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Old 04-08-2016, 10:08 PM   #1
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Making a glue in windshield

I'm seriously considering converting my windshield to a glue in type, like most modern vehicles have. It seems the only rust issues I'm finding, aside from surface rust and bubbling around scratches in the paint, is near the window gaskets. I've worked on many hot rod projects in the past that had the same issues, because the water gets trapped in the sills or finds its way into the pinch seams that the gasket rides on.

If I modified the existing window surrounds in a way that doesnt allow the water to get trapped, a glue in windshield would seam superior to a gasketed window. I've seen very few modern vehicles rust out around the windshield, save for those designs that naturally trap water in the corners.

I have a glass man that will cut the glass for me at a reasonable price, I'm just curious to know if anyone has ever seen it done on a bus. It seems a massive piece of glass hanging there with almost zero slope might be kind of hard to get sealed, much less permanently mounted.

Any thoughts?
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Old 04-08-2016, 10:22 PM   #2
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Are you talking about a forward control bus with basically large vertical windows? I think you're right to question your glass man about the glue in holding on a hot summer day. I'm not a glass man at all, but like you I think those large heavy pains of glass need a little support.
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Old 04-08-2016, 10:40 PM   #3
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Before you do anything, talk to several glass people including the manufacturer. Windshields are mounted a certain way for a reason. Sometimes they are a structural part of the roof. Doing it differently will compromise the integrity of the bus. Most bus windshields are gasketed in to allow for some movement as you go down the road. Gluing it in will stress it and cause cracking. Plus, that large of a glass will expand and contract a lot in relation to the frame. Best to remove the glass and seal the framing then reinstall.
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Old 04-08-2016, 11:03 PM   #4
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Talk to some auto glass install shops/experts too and ask them if this is even feasible or recommended. Just something to think about, sometimes you have to remove the front windshield to move large items into/out of the bus like a fridge, stove, couch, etc. Easy to take a gasketed window out and replace it. Not easy on a glued in window.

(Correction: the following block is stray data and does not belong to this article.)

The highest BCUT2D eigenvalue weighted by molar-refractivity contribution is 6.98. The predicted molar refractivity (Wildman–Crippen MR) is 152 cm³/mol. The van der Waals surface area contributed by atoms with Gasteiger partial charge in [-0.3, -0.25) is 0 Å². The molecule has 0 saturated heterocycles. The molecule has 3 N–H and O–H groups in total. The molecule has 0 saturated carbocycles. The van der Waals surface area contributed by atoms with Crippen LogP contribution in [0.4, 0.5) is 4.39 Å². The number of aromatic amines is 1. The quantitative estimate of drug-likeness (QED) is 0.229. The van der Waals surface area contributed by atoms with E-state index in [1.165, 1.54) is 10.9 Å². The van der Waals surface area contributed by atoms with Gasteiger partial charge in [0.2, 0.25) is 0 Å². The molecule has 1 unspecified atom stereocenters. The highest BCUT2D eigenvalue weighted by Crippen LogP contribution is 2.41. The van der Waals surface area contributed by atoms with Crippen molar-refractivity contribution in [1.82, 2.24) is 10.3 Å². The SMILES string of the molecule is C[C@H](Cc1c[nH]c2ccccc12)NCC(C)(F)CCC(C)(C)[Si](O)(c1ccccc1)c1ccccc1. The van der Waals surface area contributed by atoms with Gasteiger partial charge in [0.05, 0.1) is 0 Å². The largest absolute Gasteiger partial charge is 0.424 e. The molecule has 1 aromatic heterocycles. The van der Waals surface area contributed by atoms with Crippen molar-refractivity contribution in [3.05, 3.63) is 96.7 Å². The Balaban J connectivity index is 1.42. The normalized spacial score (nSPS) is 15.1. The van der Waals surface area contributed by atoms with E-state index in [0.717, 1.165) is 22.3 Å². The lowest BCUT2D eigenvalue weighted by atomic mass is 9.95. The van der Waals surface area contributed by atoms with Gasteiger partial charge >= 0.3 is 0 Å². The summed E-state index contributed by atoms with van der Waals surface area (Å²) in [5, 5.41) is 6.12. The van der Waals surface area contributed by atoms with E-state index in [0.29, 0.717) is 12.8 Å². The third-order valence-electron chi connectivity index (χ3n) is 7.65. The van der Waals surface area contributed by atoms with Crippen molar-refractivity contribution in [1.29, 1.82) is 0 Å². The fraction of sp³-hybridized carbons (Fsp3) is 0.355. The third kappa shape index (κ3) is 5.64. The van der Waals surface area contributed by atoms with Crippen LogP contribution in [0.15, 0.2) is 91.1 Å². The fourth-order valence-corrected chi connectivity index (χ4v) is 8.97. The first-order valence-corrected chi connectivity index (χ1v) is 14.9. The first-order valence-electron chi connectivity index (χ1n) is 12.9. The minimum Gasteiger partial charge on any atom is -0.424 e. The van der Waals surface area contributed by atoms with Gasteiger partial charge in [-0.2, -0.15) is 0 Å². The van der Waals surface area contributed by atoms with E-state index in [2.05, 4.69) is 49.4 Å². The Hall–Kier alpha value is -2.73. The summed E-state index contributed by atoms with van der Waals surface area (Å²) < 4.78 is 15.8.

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Old 04-09-2016, 08:46 AM   #5
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There are far bigger windows than that hanging from glue that are actually tipped out at the top. Just look at some of the farm equipment out there. I like the glue in type as they are easy to replace when needed.

However,......If there is any curve to the frame at all and you try to install a flat window hoping the glue will make up any tolerances, talk to the window installers first. I did, and they say not to do it as the glue is only good to a certain depth or thickness. So the whole window would be supported by the part that has proper glue depth. They told me about a lot of failures when people would buy the glass ignoring their warnings and then come back a few months later to have a curved window made and installed proper.
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Old 04-10-2016, 12:35 AM   #6
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Sorry for the lack of response, for some reason I'm not getting any notifications.......

Anyhoo, if I do this, after consulting with professionals of course, I would leave the existing frame intact and build a new structure over it. As I said before, my concerns surround that much free hanging weight out there with no supporting structure to hold it up. I've watched pro's install new windshields before, and it doesn't seem unreasonable, given the amount of other vehicles out there that have similarly extreme angled windshields. The glue, if it even really is glue, goes on like silicone. It even comes in tubes, like silicone, and seems to be easily applied, again, like silicone. I just have reservations about its gripping abilities.

I almost wonder if a guy could fabricate some type of stainless supports that would be fixed to the window frame to keep the window centered, and permanently in place, allowing the glued to simply seal the window in, instead of pulling the double duty of sealing AND retaining the windshield in place.

The bus I'm considering making these modifications to is a Gillig rear engine bus, you can see it in my build thread "Delores: My 1973 Gillig Build".
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Old 04-10-2016, 09:38 AM   #7
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The adhesive used to hold windshields in is plenty strong to hold the glass without adding brackets. Talk to the glass shop people and they can tell you exactly what's possible.
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Old 04-10-2016, 12:44 PM   #8
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And when did duct tape go out of style?
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Old 04-12-2016, 01:44 PM   #9
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And when did duct tape go out of style?
Duct tape went out of style? I didn't get that memo.
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